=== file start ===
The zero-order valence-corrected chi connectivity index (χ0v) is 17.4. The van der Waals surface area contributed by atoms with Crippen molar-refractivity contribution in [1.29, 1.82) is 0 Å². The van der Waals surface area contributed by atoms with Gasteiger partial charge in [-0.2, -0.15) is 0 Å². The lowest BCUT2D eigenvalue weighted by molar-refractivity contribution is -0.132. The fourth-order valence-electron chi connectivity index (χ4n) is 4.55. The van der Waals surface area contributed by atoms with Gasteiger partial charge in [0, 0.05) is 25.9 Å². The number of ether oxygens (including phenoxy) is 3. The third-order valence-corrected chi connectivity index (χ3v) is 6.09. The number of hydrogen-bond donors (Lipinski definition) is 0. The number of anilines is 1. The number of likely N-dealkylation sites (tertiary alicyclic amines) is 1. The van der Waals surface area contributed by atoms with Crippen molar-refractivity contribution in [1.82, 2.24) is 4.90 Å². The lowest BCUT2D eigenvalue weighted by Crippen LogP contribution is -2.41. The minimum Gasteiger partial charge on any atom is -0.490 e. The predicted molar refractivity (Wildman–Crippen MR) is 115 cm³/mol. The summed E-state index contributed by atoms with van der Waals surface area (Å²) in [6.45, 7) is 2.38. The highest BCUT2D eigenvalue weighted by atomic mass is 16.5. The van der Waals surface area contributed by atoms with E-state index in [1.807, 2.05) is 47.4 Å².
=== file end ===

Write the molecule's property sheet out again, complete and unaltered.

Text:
The zero-order valence-corrected chi connectivity index (χ0v) is 17.4. The van der Waals surface area contributed by atoms with Crippen molar-refractivity contribution in [1.29, 1.82) is 0 Å². The van der Waals surface area contributed by atoms with Gasteiger partial charge in [-0.2, -0.15) is 0 Å². The lowest BCUT2D eigenvalue weighted by molar-refractivity contribution is -0.132. The fourth-order valence-electron chi connectivity index (χ4n) is 4.55. The van der Waals surface area contributed by atoms with Gasteiger partial charge in [0, 0.05) is 25.9 Å². The number of ether oxygens (including phenoxy) is 3. The third-order valence-corrected chi connectivity index (χ3v) is 6.09. The number of hydrogen-bond donors (Lipinski definition) is 0. The number of anilines is 1. The number of likely N-dealkylation sites (tertiary alicyclic amines) is 1. The van der Waals surface area contributed by atoms with Crippen molar-refractivity contribution in [1.82, 2.24) is 4.90 Å². The lowest BCUT2D eigenvalue weighted by Crippen LogP contribution is -2.41. The minimum Gasteiger partial charge on any atom is -0.490 e. The predicted molar refractivity (Wildman–Crippen MR) is 115 cm³/mol. The summed E-state index contributed by atoms with van der Waals surface area (Å²) in [6.45, 7) is 2.38. The highest BCUT2D eigenvalue weighted by atomic mass is 16.5. The van der Waals surface area contributed by atoms with E-state index in [1.807, 2.05) is 47.4 Å².